I’ve been thinking about natural leadership lately. Typically, when people think of leadership, they think of a direct manager. This person evaluates your performance reviews, and can assign you tasks. Natural leadership doesn’t require any title or powers beyond being a person who wants to better their team.
One of the biggest mistakes I’ve seen by those wanting to move into leadership is trying to manage like a true ‘boss’. First, they try and give orders to their peers. Next, their peers push back. Then, a toxic loop is created. The team lead gets frustrated and tries to tighten their grip on their new powers, yet their team respects them even less.
However, natural leadership is a different game. This style actually works. It’s about becoming a role model for people on the team and beyond your own department or organization. What if you can make five or ten other people better through mentorship and guidance? Remember, it’s not about you. It’s not about gathering high fives or accolades.
By unselfishly giving your time to make others around you better, you become a trusted ally and resource.
Mentorship, inclusion, and development are the keys to becoming a natural leader.
Anyone who wants to move into management. Mentorship is the first step to being good at managing people. You have to learn how to give constructive feedback, be patient when someone is learning something new, and be generous with your time.
There are a lot of writings about mentorship, and your style should change depending on the person and the role you’re in. However, the broad qualities of a good mentor are:
- Making time and resources available to your mentee
- Developing a trusting relationship
- Setting stretch goals and challenges
- Constructive, actionable feedback
- Being positive and uplifting
Even if you’re not an official team lead, you have the opportunity to display natural leadership by becoming a mentor to new team members.
Fostering an inclusive atmosphere for other team members, new and old, and creating and deepening social connections at a company is crucial to creating a thriving environment.
Beyond the social aspect, however, creating an inclusive environment allows for a new or less senior team member to feel comfortable speaking up.
A few ideas for inclusion, as well as pitfalls, below.
Critically, make sure that there’s a variety of activities. Someone who doesn’t drink is going to feel excluded if every team bonding event is at a bar. After work activities are tough for parents and pet owners, so definitely do not make those mandatory or guilt them if they can’t attend. A true team bonding activity is part of the job, and should be done during work hours.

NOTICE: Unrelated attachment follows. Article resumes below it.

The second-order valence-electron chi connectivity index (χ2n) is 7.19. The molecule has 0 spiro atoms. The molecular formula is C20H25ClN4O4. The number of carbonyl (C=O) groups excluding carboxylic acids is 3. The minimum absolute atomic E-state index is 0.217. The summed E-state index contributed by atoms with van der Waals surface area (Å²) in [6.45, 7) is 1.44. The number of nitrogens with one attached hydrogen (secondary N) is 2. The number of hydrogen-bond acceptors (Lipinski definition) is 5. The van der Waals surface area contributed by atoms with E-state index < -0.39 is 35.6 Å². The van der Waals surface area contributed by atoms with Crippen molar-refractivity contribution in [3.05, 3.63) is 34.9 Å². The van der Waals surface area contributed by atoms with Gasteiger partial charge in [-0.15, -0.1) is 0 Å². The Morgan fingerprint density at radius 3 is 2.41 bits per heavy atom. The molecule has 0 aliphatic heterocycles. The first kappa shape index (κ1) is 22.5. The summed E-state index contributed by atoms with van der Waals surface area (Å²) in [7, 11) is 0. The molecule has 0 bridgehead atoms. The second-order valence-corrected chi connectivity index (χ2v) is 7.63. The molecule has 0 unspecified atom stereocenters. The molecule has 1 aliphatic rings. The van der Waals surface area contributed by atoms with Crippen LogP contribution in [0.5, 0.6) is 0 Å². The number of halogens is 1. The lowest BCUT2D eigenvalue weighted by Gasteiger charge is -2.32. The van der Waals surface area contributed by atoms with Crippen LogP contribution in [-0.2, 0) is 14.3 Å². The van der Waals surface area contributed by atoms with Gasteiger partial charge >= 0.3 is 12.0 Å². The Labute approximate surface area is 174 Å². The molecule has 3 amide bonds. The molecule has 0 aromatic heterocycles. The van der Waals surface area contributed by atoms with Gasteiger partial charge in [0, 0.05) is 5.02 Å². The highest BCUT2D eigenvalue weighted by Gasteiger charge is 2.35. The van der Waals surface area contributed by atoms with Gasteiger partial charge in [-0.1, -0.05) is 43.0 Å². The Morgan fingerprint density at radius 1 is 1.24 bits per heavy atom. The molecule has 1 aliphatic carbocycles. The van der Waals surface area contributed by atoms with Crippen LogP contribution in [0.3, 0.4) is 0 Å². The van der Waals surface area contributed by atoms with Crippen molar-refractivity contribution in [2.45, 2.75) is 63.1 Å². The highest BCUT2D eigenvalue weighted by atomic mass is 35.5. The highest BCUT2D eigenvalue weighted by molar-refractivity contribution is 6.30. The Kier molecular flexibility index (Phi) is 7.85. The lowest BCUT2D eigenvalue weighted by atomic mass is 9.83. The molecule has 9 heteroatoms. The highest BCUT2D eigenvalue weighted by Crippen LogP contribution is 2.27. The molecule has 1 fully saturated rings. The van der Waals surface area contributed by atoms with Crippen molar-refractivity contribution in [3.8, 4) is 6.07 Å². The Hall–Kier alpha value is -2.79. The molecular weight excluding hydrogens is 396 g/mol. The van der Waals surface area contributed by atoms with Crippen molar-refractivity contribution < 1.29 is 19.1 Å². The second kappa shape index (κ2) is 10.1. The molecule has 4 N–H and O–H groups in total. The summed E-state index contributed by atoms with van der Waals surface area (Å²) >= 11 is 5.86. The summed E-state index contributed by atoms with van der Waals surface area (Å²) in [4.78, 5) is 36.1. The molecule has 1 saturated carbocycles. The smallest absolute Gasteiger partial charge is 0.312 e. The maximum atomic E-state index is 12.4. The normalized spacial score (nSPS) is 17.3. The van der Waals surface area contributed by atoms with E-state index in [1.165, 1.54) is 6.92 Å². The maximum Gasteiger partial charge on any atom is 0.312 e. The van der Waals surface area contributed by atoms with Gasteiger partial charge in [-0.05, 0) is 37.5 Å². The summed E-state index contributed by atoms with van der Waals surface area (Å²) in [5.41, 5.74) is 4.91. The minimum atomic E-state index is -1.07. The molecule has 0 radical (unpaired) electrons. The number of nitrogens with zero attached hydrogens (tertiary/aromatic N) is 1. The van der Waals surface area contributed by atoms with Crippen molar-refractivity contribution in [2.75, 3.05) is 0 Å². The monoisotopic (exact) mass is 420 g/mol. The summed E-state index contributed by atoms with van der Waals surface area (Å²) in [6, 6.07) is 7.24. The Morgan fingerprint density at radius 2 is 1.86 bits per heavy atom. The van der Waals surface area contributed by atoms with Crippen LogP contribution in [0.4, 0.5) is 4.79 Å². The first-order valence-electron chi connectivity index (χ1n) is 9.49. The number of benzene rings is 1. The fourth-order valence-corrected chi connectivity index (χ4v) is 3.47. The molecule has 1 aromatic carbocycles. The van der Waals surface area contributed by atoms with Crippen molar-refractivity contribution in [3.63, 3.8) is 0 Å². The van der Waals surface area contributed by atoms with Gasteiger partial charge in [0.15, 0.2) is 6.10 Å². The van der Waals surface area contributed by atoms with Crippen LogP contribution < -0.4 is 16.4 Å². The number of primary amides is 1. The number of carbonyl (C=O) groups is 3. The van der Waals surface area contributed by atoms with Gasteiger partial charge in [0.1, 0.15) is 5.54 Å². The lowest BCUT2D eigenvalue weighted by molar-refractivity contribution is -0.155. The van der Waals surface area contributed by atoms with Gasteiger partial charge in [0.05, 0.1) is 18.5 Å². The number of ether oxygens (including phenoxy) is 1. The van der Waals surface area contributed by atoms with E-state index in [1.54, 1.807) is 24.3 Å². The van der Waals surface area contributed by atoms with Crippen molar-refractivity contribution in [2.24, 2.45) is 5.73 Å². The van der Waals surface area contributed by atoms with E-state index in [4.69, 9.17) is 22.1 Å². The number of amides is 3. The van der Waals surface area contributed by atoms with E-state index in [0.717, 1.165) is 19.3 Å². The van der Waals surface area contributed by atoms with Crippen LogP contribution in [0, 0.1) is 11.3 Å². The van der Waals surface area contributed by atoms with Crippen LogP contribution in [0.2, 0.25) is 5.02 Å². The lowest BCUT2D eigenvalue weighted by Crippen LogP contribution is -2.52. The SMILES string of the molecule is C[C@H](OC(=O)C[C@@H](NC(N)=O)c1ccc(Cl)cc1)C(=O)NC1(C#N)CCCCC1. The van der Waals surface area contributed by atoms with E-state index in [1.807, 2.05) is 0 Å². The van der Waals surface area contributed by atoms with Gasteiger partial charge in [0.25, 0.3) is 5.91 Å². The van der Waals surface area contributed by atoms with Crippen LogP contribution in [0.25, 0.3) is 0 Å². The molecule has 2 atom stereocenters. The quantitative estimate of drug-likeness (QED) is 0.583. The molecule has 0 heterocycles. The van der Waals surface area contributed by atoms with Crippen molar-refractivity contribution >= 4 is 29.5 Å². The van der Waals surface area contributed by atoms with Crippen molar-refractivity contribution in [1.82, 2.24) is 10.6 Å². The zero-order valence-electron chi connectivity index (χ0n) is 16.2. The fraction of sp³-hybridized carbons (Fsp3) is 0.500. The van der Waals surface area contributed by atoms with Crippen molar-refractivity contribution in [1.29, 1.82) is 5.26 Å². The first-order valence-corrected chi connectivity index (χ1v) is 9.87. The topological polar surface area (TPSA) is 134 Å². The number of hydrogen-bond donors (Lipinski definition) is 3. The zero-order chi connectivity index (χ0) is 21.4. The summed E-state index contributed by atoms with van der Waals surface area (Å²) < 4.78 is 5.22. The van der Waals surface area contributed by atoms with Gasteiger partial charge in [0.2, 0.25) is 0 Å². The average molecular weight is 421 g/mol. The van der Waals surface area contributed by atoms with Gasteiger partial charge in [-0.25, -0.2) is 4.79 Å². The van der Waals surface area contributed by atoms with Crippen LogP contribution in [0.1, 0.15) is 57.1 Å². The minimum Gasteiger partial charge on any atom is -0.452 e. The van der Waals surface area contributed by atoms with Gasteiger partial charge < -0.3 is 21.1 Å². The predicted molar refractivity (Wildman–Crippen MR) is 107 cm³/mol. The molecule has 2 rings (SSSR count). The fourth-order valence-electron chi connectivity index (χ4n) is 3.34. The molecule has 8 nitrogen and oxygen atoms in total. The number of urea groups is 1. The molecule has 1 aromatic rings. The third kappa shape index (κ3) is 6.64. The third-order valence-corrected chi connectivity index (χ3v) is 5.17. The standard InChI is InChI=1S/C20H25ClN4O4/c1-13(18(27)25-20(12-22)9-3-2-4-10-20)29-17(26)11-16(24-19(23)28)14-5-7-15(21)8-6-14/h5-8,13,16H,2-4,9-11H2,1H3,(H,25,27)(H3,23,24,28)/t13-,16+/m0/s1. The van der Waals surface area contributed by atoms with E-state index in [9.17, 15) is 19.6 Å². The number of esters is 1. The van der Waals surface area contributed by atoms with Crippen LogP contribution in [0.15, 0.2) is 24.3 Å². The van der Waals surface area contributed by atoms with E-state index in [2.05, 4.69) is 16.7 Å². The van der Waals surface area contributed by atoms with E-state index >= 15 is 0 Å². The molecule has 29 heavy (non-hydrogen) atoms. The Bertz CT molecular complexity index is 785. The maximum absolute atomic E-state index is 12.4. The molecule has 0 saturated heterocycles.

Also, only do 1:1 discussion, team hangouts, or office wide groups when it’s a company event. Picking and choosing certain people to attend events creates cliques. This worsens the culture!
Introduce yourself to new office members and make introductions to others, and ask how you can help
A good morning goes a long way. The morose way some people trudge into work is depressing! Ask someone to grab coffee or take a walk around the block and get to know them. We have a buddy system. Every new hire gets a buddy from a different department to be a go-to for those new employee questions.
I find that it takes a few times offering someone help until they’re actually comfortable asking you for that help!
Invite people who are quieter in team meetings and new team members to voice their opinion
When someone is new to a company, they feel they don’t enough to speak up. However, they are looking at problems with fresh eyes. That feedback is very valuable! Explicitly inviting them to speak up in a meeting, or even asking them what they learned working at other companies can go a long way to making a new team member feel more comfortable stepping into a new team. They understand that their opinions are valuable, and that it’s an environment that welcomes feedback.
As a team lead, other leadership also will be relying on you to keep your ear to the ground and understand what’s missing, either in team culture or training and education for the role. It may be petitioning for attending a conference, setting up learning workshops in the office, or even starting with asking for a budget for development activities. Maybe it’s setting up a slack channel with a book club or an employee resource group.
This is where getting to know your team members outside of the transactional day-to-day is important. You can become an advocate for their growth within the company if they trust you with their ambitions and goals.
As you see, none of this requires explicit powers or has anything to do with hiring or firing. Natural leadership requires from you is the desire to make those around you better. People respond well to authenticity.